2) It really depends how we look into the cases, so yes you can consider activation of ETI in addition to PTI serves as a means of buying time from a very subjective view. However, in a real world, pathogens and plants interactions are not a rule-fixed game. From an evolutionary view, both pathogens and plants thrive to survive and pass their DNAs into next round of lives as possible as they can, so PTI and ETI serving as part of the immune mechanisms in plants will do whatever they can to win the battle.

    To win a battle, similarly to that in the human world, timing of launching effective defence system is the key, so any delay of immune activation will lead the loss of the game. So back to studies from both of our two groups, we have provided evidence and a new reasonable working model, in which, PTI alone is not enough to halt pathogen (because effectors can suppress immunity) and ETI is required to boost strong defence but the enhancement is PTI-dependent. As a result, our studies clarify how ETI and PTI pathways interact with each other.

    and

    Xiufang Xin shared about Pattern-recognition receptors are required for NLR-mediated plant immunity

    The ETI system basically appears to have two functions – restore PTI and independently trigger HR and ROS, etc. Which of these is more effective at deterring pathogens?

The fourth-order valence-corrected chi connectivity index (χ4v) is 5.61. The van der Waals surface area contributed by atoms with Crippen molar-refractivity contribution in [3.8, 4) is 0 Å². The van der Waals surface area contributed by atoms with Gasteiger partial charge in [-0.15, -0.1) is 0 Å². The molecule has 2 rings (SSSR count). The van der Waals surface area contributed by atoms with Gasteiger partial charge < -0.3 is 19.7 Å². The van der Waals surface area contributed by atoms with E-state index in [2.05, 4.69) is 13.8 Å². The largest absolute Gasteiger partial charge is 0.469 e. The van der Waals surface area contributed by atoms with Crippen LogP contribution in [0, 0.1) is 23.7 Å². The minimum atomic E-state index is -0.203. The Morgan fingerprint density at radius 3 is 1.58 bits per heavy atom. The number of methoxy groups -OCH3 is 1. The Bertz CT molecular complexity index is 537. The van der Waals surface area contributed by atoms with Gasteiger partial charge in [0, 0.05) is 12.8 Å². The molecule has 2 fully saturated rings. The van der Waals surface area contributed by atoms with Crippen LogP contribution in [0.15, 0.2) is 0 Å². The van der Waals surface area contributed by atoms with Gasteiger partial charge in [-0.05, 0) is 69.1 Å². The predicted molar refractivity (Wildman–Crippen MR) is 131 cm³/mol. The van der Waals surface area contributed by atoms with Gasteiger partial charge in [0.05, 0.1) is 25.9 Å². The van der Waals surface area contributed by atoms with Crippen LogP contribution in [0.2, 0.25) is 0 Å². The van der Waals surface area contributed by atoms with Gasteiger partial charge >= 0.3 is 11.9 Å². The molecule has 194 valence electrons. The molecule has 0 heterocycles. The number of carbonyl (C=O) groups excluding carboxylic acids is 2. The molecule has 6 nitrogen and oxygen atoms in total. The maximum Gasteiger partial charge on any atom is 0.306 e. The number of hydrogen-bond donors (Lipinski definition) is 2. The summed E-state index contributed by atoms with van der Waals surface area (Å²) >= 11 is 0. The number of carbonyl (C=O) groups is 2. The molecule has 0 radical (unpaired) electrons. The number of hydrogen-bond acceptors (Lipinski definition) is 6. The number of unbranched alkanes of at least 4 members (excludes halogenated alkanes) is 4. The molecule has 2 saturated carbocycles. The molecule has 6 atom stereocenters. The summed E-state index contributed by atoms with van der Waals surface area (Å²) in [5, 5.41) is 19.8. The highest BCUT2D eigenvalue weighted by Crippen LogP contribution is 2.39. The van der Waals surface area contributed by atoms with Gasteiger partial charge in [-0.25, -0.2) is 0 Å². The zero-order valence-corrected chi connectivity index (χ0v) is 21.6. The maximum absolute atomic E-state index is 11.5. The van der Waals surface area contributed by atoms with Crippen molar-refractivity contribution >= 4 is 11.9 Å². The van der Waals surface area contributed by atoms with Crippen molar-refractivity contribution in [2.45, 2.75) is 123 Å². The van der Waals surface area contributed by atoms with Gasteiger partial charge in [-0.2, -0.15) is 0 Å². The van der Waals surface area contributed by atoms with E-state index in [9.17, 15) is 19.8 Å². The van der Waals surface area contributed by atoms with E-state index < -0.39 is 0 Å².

1) Our study shows that ROS production largely relies on PTI (almost zero ROS in the PTI receptor mutant background), and ROS is important for preventing bacterial growth.

    2) We propose that PTI and other ETI-associated pathways could act independently and, collectively, they lead to robust resistance to halt pathogens. Mutating either one of them could lead to compromised ETI.

    In the absence of susceptibility, if PTI alone is a more effective immune response, why does ETI need to have the secondary effects of HR and inflammasome formation? Is it a means of buying time until all the PTI components are restored?

    1) I think there is a misunderstanding here. HR and “inflammasome” formation are not secondary effects of ETI. ETI responses lead to HR (a consequence) and “inflammasome” formation is at the NLR protein activation stage (a very early response).

    2) In real cases of infection by virulent pathogens, PTI alone is not enough to halt pathogen (because effectors can suppress immunity) and ETI is required to boost strong defense. Our studies clarify how ETI and PTI pathways interact with each other.